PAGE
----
As more gets known about microscopic colitis, it’s clear that you can never be too old to get this diarrhea disease–which is often misdiagnosed as irritable bowel syndrome.

Microscopic colitis is considered an autoimmune disease. If someone in the family has it, this is a marker that other family members are at increased risk.

This is why when my 89-year-old mother developed sudden-onset diarrhea (both watery and explosive), I wondered about microscopic colitis—because I was diagnosed with it six years ago.

However, she also has low thyroid! And I’ll get to the significance of that in a moment.

Though the occurrence of sudden-onset diarrhea may seem to contradict the presence of microscopic colitis (since MC is frequently described as chronic diarrhea), keep in mind that in some patients, the onset is sudden, acute.

In my case, one day I just began having loose stools that fell apart in the water when I poked them.

How old is too old for microscopic colitis?
The prevalence of chronic diarrhea in elderly people is not known. My elderly mother was also experiencing sudden urgency and incontinence (normally she has neither).

MC in older adults can present with rectal urgency and incontinence. Medscape.com states that MC “is a common cause of watery diarrhoea, particularly in older female patients.”

The site continues: “MC is a disease that predominantly affects older patients,” and incidence rates range from five to 10 times higher in people over age 65.

Here’s one such references study: Olesen M, Eriksson S, Bohr J, Jarnerot G, Tysk C. Microscopic colitis: a common diarrhoeal disease. An epidemiological study in Orebro, Sweden, 1993–1998. In: Gut (2004) 53:346–50.

Medscape.com says that a Canadian study found that people over 65 were five times more likely to have developed microscopic colitis.

The site lists a slew of study references, but just how old is too old for microscopic colitis has not been determined.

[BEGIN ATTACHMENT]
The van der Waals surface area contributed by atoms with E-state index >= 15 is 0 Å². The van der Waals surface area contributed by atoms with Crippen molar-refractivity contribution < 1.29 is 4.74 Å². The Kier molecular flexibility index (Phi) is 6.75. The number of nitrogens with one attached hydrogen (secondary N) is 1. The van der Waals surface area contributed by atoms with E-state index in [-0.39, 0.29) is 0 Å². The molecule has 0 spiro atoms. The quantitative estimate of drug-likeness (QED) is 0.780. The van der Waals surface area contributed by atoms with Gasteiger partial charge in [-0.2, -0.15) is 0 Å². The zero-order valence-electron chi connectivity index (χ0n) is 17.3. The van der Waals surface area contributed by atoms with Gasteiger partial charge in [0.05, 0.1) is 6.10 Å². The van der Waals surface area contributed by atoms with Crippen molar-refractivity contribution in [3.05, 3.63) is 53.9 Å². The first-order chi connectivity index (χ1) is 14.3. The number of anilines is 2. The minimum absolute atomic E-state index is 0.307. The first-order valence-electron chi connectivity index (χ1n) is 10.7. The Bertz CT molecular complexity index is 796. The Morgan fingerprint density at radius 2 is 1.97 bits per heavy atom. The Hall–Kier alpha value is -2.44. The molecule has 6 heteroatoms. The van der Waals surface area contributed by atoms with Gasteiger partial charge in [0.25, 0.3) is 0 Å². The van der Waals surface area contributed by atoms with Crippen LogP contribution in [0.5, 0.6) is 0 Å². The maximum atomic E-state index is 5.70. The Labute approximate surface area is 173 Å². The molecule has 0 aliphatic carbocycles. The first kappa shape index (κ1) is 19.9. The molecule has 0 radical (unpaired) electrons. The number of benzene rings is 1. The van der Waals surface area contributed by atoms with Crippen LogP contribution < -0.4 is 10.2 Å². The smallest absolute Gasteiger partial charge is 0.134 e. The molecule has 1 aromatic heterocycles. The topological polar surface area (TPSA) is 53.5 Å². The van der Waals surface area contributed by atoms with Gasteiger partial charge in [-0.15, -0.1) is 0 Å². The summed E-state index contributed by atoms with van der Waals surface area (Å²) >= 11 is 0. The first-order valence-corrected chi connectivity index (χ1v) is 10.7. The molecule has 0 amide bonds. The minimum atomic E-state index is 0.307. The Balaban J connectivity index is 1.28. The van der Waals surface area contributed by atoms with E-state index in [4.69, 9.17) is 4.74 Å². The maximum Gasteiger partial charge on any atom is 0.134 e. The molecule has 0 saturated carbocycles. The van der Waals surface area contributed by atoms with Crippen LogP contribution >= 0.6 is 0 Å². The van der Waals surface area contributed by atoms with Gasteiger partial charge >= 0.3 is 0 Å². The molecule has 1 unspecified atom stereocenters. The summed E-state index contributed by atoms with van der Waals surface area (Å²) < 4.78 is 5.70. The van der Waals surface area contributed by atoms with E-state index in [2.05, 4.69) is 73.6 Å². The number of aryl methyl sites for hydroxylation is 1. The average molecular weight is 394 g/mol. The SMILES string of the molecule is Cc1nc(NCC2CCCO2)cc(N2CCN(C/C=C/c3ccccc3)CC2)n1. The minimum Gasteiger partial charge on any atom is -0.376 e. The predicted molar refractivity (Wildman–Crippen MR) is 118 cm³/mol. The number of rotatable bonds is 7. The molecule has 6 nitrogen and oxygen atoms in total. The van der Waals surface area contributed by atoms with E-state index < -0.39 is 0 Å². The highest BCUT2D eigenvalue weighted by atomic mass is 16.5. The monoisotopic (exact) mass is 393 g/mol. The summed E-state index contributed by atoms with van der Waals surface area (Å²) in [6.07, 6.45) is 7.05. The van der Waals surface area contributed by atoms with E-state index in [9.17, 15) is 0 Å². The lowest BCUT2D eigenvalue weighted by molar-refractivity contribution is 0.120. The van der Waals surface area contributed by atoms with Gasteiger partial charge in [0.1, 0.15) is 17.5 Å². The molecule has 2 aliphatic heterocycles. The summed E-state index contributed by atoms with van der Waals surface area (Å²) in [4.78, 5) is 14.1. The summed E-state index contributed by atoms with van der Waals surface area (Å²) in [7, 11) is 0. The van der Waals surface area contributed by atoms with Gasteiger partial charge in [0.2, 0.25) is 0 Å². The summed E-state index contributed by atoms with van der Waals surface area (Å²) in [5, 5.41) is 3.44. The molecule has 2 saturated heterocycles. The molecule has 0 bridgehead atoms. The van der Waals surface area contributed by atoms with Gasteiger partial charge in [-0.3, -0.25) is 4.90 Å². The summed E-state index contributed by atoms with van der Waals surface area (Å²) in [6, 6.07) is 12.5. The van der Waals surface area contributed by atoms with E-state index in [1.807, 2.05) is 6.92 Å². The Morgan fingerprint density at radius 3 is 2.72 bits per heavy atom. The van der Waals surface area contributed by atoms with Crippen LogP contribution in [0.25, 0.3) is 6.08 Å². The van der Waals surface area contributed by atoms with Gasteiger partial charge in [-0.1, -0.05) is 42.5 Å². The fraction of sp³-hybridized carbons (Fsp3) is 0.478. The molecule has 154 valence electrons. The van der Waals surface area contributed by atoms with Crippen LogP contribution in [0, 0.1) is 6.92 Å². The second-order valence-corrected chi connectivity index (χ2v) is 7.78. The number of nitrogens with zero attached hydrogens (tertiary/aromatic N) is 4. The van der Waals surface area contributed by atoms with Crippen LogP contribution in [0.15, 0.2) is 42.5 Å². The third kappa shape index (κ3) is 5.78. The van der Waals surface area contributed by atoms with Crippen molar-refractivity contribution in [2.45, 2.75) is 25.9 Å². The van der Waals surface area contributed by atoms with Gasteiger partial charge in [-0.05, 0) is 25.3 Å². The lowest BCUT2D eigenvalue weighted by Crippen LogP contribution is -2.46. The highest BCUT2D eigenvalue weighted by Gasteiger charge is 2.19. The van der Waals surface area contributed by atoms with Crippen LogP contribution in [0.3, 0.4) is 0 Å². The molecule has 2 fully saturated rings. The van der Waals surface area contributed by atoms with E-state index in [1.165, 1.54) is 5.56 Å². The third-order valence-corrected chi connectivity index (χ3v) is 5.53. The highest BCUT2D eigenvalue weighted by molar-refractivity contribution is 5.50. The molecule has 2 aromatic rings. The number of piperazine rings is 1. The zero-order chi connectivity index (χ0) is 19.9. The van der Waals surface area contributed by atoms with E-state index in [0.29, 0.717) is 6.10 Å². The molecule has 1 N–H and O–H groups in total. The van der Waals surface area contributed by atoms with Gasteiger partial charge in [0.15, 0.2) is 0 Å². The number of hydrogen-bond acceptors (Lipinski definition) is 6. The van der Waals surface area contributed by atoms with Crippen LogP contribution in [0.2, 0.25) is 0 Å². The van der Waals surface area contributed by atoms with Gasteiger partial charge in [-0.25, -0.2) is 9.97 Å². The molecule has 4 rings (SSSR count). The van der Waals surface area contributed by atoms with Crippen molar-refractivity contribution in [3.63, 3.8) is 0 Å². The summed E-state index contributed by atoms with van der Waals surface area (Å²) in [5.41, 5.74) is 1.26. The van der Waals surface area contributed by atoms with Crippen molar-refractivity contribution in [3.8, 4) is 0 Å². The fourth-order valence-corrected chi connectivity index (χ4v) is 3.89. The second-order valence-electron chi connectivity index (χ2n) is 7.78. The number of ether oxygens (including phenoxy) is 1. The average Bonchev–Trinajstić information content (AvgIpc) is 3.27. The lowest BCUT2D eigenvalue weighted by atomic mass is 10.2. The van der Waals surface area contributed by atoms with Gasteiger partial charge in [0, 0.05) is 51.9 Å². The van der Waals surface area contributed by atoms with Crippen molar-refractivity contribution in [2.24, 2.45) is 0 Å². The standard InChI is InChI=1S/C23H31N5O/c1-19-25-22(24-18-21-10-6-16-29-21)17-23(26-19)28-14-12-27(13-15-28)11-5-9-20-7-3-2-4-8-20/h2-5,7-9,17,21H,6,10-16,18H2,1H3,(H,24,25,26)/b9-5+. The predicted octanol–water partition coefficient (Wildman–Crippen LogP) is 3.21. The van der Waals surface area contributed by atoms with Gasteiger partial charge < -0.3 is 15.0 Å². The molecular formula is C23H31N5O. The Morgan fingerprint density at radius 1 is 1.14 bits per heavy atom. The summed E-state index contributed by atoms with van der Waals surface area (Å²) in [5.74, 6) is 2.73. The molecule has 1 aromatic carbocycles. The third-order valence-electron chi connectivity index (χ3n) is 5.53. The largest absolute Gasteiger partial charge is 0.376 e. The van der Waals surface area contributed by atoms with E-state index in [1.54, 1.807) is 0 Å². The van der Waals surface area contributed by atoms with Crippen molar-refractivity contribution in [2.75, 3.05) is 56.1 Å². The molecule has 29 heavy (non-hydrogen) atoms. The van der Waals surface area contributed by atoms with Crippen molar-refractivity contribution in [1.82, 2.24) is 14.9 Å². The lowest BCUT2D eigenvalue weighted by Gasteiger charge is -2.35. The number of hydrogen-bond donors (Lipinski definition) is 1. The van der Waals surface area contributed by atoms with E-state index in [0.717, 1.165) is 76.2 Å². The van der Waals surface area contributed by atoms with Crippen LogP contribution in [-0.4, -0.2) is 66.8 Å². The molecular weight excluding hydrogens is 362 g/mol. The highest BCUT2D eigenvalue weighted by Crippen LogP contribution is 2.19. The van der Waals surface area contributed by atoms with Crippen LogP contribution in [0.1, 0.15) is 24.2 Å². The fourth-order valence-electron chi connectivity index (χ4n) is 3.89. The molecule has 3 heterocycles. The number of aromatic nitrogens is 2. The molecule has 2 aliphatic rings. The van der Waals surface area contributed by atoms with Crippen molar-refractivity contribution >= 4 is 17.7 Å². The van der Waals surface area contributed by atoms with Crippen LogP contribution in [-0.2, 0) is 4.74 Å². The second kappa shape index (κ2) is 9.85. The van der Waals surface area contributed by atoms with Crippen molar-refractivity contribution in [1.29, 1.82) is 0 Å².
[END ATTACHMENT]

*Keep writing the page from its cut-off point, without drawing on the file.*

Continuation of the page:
There may be many people out there in their 90s who have microscopic colitis—that has gone undiagnosed, or, for years has been misdiagnosed as IBS-D or stress related (and the latter especially if the flare-ups are intermittent rather than chronic).

Now, about hypothyroidism. Low thyroid is a risk factor, or at least, is an associative factor, in that MC is more prevalent in those with low thyroid than in those without any other autoimmune disorder.

This is a well-established fact, with many studies (referenced on medscape.com) showing this.

As I type this, my mother’s diarrhea seems to be on the way out; she had a normal bowel movement today (after taking Imodium yesterday).

I had taken her to the ER where (not surprisingly), the doctor named only two possibilities for the cause: a bacterial infection or a viral infection.

Her bloodwork came back negative for C. Diff, and apparently, no bacteria were found in her stool sample.

At the ER the doctor never mentioned MC! When an elderly person goes to the ER with complaints of sudden-onset, blood-free diarrhea—and there’s been no travel, no change in eating habits, no new medications—this COULD be microscopic colitis!

Though MC can present with several symptoms, it’s possible for the diarrhea to be the only symptom.

Keep in mind that enteropathic arthralgia from MC can masquerade as age-related joint aches in an old patient—though in my experience with enteropathic arthralgia, it feels identical to the joint aches of premenstrual syndrome!

My mother says she hasn’t had joint aches. MC can come with nausea. My mother had nausea the first day of the diarrhea, then upchucked. Patients with MC have reported vomiting.

They’ve also reported weakness and fatigue. My mother has become markedly weak since the diarrhea began five days ago, but we need to look at other factors.

My mother has lost about six pounds (MC can cause weight loss). Her weight loss is clearly from loss of appetite since the diarrhea began.

Loss of appetite = caloric restriction = weakness and feeling sick when the patient is already only 120 pounds and age 89!

An elderly body responds much faster to a drop in calories from an already-scant diet than if the patient were 45, and that response is a lot of weakness.

In summary, it is not known if a person can be too old to get microscopic colitis, but according to the studies listed on medscape.com, there’s a lot of evidence that this benign inflammatory bowel disease is more likely to strike an older person (especially female) than a younger person.

Source: medscape.com/viewarticle/717156